Malta Classic Car Museum, Bugibba. (pictures My Guide Malta and Malta Classic Car Museum)
If you go to Malta maybe you might like to visit the Malta Classic Car Museum, see details at https://www.classiccarsmalta.com/
Now Cyprus was more rewarding from a classic car hunt perspective, as whilst strolling around some back streets by chance we came across these beauties.
Sun bleached classics found in Cyprus.
I almost got run over trying to cross the road at speed as I was so keen to look at them. I would have gone into the garage for a chat, but being lunchtime they was shut leaving mad dogs and the English to walk around the streets in the mid-day sun. The two complete cars, ie the Wolseley 1500 and the Ford Zodiac were a little “sun bleached” but otherwise the bodywork was in really good condition. Heavens knows about the mechanicals.
The amount of rust on the Mk10 is surprising, but I was really taken with the Zodiac but I did not think I would be able to get it back to the UK. As I have said in a previous blog, it is all about opportunities and timing.
I had absolutely no idea if there would be any cars of interest in Cape Verde where we visited earlier this year, and some of you might say no I did not find anything interesting.
Never say never, as hidden away in a small village called Cidade Velha (the old city) on the island of Santiago was this VW Passat. Accepted it might not seem that interesting, but it is probably around 40 years old and on that basis the bodywork looks reasonable. There are some minor mods to the front bumper, but look at the quality of road it has been driven on, it is like that on every backroad and a number of main and coastal roads. I wonder what will become of it.
VW Passat B1, circa 1980.
I wonder how many readers have made the pilgrimage to the Le Mans Classic. Held every two years it is a must attend event at least once for every classic car owner or indeed enthusiast.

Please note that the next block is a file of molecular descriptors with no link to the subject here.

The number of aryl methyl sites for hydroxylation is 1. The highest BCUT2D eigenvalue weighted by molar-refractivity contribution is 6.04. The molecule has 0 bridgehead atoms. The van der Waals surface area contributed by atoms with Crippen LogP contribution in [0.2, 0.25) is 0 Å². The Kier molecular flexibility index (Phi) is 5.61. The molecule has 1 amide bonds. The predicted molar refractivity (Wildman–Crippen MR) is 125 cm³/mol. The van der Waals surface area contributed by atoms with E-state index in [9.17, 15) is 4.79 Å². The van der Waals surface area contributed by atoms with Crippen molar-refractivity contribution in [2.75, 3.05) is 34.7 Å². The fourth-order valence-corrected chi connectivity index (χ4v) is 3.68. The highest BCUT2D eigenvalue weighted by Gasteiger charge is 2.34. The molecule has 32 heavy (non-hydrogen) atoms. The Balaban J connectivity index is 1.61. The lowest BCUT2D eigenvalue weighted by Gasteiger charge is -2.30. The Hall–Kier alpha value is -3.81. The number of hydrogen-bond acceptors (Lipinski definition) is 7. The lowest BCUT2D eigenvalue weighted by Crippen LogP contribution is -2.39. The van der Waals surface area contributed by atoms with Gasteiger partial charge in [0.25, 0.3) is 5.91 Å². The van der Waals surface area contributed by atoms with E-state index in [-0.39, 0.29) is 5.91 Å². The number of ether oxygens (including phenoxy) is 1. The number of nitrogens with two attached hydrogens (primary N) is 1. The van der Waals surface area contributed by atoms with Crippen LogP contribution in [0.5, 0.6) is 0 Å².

For those of you who have not been fortunate enough to attend I would attempt to describe it, but I think a couple of images say it all really.
Part of the “Porsche Field” at the Le Mans Classic. That is a view of just the 911’s and a couple of 356’s, there is a lot more. Note the Ferrari’s in the background waiting to get onto the race track. Apparently there are around 8500 club cars at the event.
Classic racers almost within touching distance. There is racing around the eight mile track over a 24 hour period, but this is split into different races for vehicles from different decades. These cars were racing around lunchtime for an hour or so; some Ford GT40’s were racing around between 10pm and midnight.
Finding hidden gems in amongst 8500 classic cars is quite a challenge, but rest assured I found something to be happy about. Whilst strolling around the track in 2014 I spied nestling in amongst an E-Type, a couple of Porsches and a Ferrari a little Innocenti Mini.
I was aware this car was mentioned as a possible replacement for the Mini but that was all. One of the great things about producing this Blog is that in researching I am finding out things I never knew, and there is a great deal I do not know, but some of the findings I share with you here.